|Datasheet||Specific References||Reviews||Related Products||Protocols|
|Recombinant Human ATP1B4 protein|
|0.2 μm filtered solution in PBS with 5% trehalose|
|This antibody was obtained from a rabbit immunized with purified, recombinant Human ATP1B4 (mature form, NP_036201.1; Tyr 132-Thr 357).|
|WB, ELISA, IP|
WB: 10-20 μg/ml
ELISA: 0.1-0.2 μg/mL
This antibody can be used at 0.1-0.2 μg/mL with the appropriate secondary reagents to detect Human ATP1B4. The detection limit for Human ATP1B4 is approximately 0.0195 ng/well.
IP: 1-4 μg/mg of lysate
|This antibody can be stored at 2℃-8℃ for one month without detectable loss of activity. Antibody products are stable for twelve months from date of receipt when stored at -20℃ to -70℃. Preservative-Free.|
Sodium azide is recommended to avoid contamination (final concentration 0.05%-0.1%). It is toxic to cells and should be disposed of properly. Avoid repeated freeze-thaw cycles.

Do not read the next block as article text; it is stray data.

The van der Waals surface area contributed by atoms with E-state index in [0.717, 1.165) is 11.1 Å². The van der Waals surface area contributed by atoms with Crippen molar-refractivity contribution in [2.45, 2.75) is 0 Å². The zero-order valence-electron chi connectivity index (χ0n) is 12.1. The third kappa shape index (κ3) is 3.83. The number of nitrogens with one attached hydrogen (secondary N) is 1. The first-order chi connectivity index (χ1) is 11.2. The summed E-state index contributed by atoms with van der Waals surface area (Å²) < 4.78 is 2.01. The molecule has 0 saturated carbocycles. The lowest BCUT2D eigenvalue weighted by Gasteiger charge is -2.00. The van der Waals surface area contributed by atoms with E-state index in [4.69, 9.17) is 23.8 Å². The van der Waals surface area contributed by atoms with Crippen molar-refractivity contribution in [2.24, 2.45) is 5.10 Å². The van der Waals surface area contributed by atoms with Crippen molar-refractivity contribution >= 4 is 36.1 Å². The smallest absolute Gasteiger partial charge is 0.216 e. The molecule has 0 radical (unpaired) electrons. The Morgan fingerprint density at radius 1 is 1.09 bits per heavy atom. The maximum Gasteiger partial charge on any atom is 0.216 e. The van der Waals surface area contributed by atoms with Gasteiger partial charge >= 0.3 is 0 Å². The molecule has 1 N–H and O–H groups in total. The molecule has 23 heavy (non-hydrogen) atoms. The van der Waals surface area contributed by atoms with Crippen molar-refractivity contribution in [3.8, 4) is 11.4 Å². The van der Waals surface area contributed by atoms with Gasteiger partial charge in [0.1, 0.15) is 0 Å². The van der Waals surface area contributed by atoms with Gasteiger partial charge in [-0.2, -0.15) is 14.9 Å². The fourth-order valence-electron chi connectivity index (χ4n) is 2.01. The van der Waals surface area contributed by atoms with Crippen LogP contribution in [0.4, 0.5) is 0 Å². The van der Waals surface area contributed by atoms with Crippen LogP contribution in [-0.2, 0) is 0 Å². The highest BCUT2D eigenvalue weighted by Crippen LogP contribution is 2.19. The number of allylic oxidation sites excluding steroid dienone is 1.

ATP1B4 is a member of the X(+)/potassium ATPases subunit beta family. It is highly expressed in skeletal muscle and at a lower level in heart. ATP1B4 gene can be found in all vertebrate genomes sequenced to date. However, this gene has undergone a change in function in placental mammals compared to other species. Specifically, in fish, avian, and amphibian species, this gene encodes plasma membrane-bound beta-subunits of Na, K-ATPase. In placental mammals, the encoded protein interacts with the nuclear transcriptional coregulator SKIP and may be involved in the regulation of TGF-beta signaling. ATP1B4 may act as a transcriptional coregulator during muscle development through its interaction with SNW1. Na+, K+-ATPase is an important regulator of intracellular electrolyte levels in most mammalian cells. It is a Mg2+-dependent transport pump responsible for maintaining the low intracellular Na+:K+ ratio that is essential for cell homeostasis and physiological function. It catalyzes the active uptake of K+ and extrusion of Na+ at the expense of hydrolyzing ATP with a stoichiometry of 3 Na+ for 2 K+. ATP1B4 has lost its ancestral function as a Na,K-ATPase beta-subunit.